Keep calm

Potential buyers of property in France should not be concerned by the new proposed 20% tax on second homes as the actual cost impact is minimal, says Home Hunts

As the most visited country in the world, with over 84.7 million foreigners in 2013, France is a second home property hotspot for foreign buyers. But over the last couple of weeks there have been news stories in the press about a new potential 20% increase in property tax, which could obscure the correct perception that now is an extremely advantageous time to buy property in France.

The suggested increase could form part of an additional budget being put in place in France and would affect areas in high demand, or “zones tendues”. Many of these are locations in which foreign owners have second homes and include certain areas in and around Paris, Annecy, Bordeaux, the Côte d’Azur, Montpellier and Toulouse.

It is estimated that the proposed increase in taxes could bring in €150 million to local councils, but exceptions regarding who has to pay will be also be introduced. Finance Minister Michel Sapin confirmed that those who require the second home for professional reasons and older residents living in a retirement home that own a property will be exempt. Homes that are rented out, rather than standing empty most of the year, will not be charged either.

However, for those that will be affected, should the new increases be brought in to play, the actual costs will be minimal and really shouldn’t be a cause for concern.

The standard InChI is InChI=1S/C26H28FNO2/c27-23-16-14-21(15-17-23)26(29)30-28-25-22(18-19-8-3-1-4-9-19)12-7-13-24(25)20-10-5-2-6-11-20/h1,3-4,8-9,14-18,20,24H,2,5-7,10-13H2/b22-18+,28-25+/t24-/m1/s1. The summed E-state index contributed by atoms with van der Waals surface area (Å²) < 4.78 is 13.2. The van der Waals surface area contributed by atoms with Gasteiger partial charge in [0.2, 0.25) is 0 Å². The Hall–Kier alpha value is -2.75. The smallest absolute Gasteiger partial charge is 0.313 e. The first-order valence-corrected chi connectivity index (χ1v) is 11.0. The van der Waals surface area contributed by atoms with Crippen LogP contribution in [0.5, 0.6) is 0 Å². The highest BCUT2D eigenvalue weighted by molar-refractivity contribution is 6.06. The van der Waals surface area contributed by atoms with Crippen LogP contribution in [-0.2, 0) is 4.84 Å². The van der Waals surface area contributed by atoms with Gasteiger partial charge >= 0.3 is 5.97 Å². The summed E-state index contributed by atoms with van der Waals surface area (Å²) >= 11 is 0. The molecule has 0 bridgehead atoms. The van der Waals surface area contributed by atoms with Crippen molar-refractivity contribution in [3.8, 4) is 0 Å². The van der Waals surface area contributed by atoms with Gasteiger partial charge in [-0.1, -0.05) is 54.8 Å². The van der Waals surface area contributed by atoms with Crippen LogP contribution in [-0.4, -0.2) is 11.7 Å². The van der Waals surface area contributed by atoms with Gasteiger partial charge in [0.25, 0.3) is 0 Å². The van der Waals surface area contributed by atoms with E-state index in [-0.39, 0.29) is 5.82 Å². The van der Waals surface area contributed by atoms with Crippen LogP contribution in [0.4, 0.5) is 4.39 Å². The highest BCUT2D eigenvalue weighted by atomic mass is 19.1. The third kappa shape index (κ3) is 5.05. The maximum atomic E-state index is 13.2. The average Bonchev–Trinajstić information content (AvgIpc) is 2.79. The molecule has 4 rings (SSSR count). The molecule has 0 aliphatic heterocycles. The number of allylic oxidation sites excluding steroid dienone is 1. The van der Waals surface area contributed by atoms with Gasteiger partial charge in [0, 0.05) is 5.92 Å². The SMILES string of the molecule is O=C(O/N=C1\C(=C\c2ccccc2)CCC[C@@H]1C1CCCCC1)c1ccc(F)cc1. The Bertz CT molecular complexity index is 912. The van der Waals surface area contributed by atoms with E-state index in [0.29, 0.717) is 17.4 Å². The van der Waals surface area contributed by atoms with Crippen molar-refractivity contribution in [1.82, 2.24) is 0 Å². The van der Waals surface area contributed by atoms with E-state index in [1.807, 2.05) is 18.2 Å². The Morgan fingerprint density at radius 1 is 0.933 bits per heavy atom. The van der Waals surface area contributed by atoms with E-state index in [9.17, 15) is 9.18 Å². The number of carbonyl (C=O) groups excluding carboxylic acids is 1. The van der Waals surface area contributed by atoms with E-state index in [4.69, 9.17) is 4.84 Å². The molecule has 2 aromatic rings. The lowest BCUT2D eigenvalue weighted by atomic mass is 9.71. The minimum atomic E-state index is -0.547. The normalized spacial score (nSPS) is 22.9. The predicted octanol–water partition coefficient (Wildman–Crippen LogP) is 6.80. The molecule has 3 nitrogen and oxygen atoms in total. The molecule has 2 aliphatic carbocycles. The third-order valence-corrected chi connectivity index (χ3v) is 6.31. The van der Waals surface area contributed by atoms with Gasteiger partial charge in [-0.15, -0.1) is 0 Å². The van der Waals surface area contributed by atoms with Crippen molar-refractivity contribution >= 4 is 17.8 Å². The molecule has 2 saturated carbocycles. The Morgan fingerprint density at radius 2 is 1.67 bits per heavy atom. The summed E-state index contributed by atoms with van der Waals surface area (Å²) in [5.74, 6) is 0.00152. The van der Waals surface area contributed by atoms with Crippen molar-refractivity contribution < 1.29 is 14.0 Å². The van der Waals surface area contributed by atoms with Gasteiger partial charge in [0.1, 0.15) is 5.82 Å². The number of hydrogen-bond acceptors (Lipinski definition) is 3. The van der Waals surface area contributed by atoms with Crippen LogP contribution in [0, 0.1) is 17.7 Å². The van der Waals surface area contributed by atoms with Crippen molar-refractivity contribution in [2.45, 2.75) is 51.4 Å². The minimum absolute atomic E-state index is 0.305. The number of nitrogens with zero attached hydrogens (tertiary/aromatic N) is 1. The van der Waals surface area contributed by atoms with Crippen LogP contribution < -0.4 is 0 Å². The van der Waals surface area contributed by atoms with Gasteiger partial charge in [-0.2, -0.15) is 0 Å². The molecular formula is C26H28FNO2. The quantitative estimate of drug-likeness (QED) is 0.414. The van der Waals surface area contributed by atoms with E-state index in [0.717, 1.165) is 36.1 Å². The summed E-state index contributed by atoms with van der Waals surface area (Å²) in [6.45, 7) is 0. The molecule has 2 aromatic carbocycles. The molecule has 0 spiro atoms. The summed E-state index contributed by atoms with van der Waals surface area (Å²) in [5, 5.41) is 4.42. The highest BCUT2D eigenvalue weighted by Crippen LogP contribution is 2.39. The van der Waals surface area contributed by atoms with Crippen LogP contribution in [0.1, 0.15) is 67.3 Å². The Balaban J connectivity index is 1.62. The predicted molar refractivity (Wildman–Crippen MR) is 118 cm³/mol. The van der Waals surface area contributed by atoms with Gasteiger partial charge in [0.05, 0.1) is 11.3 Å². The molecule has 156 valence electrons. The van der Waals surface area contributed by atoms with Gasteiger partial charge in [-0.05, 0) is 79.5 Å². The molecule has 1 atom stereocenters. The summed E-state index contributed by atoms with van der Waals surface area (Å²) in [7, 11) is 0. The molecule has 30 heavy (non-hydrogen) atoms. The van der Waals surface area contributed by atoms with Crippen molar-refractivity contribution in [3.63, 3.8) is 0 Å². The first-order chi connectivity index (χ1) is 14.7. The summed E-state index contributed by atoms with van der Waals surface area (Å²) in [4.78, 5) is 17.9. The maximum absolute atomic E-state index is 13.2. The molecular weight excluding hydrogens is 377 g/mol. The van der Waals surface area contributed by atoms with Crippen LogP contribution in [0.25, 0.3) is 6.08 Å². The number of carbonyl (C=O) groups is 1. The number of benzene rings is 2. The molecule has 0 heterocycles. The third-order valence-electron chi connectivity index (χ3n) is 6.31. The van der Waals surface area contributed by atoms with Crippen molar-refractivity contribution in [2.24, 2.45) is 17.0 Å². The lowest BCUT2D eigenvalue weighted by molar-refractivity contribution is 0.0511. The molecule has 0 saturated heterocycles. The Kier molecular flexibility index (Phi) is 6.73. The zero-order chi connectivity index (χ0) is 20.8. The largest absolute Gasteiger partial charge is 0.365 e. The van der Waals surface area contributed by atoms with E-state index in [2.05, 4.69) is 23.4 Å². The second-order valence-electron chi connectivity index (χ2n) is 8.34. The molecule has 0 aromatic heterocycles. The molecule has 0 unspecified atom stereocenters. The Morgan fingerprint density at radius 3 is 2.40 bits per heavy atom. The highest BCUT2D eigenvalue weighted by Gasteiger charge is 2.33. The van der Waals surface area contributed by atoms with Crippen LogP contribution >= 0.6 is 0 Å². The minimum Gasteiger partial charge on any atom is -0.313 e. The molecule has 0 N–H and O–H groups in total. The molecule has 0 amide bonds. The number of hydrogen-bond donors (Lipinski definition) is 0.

“If this new law comes in, all it will entail is a 20% increase in taxe d’habitation,” says Tim Swannie, Director of Home Hunts. “As most people pay between €500 and €2,500 a year for taxe d’habitation, a 20% increase for non-residents will mean a small increase per annum, so it is not something to be concerned about.”

This is a comment echoed by Les Echos, France’s national financial newspaper, which stated that the average cost of taxe d’habitation in Paris was €464 per year, meaning that an additional 20% would come to €90. A small annual increase of this kind should not affect the decision to look for property in France, particularly as the country is offering such good investment opportunities due to low interest rates, favourable exchange rates and lower house prices.

It is the combination of these three factors that are causing France’s property market to currently provide such irresistible buying conditions.

“House prices have been falling over the past few years in most areas, including Paris, but they have stabilised in some, such as Montpellier, the Riviera and Marseille, and even started to rise in others, such as Bordeaux,” says Tim. “This bodes well for the future health of the market, so before the increases spread it is a good moment to make the most of the price drops.”

According to experts, Eurozone interest rates are the lowest they have been since the euro was introduced in 1999 and foreign exchange rate pairs have moved in favour of overseas buyers – some by over 10% with GBP/EUR at the best level in over two years, meaning a second home based on €1,000,000 is now £100,000 cheaper.

To look at properties for sale in France in Home Hunts’ portfolio, visit, or to speak with a consultant directly, contact the French office on +33 (0)970 44 66 43.